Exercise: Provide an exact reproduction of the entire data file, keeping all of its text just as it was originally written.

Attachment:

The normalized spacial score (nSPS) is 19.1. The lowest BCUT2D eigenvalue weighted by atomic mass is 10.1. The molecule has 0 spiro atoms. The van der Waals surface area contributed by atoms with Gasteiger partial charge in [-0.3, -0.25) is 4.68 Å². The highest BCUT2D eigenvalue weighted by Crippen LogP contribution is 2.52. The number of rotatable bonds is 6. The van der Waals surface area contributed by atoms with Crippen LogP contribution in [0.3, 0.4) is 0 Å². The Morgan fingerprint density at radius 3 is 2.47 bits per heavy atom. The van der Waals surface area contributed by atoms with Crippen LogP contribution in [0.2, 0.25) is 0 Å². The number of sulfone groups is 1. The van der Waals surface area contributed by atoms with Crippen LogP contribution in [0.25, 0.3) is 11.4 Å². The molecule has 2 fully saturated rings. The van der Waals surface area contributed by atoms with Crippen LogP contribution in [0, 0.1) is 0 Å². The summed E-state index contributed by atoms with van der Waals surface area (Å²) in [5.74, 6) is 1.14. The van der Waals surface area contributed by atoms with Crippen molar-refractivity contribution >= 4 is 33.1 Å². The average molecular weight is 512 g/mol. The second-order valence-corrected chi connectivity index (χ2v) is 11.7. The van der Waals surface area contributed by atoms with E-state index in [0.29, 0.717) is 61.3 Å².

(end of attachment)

The normalized spacial score (nSPS) is 19.1. The lowest BCUT2D eigenvalue weighted by atomic mass is 10.1. The molecule has 0 spiro atoms. The van der Waals surface area contributed by atoms with Gasteiger partial charge in [-0.3, -0.25) is 4.68 Å². The highest BCUT2D eigenvalue weighted by Crippen LogP contribution is 2.52. The number of rotatable bonds is 6. The van der Waals surface area contributed by atoms with Crippen LogP contribution in [0.3, 0.4) is 0 Å². The Morgan fingerprint density at radius 3 is 2.47 bits per heavy atom. The van der Waals surface area contributed by atoms with Crippen LogP contribution in [0.2, 0.25) is 0 Å². The number of sulfone groups is 1. The van der Waals surface area contributed by atoms with Crippen LogP contribution in [0.25, 0.3) is 11.4 Å². The molecule has 2 fully saturated rings. The van der Waals surface area contributed by atoms with Crippen LogP contribution in [0, 0.1) is 0 Å². The summed E-state index contributed by atoms with van der Waals surface area (Å²) in [5.74, 6) is 1.14. The van der Waals surface area contributed by atoms with Crippen molar-refractivity contribution >= 4 is 33.1 Å². The average molecular weight is 512 g/mol. The second-order valence-corrected chi connectivity index (χ2v) is 11.7. The van der Waals surface area contributed by atoms with E-state index in [0.29, 0.717) is 61.3 Å².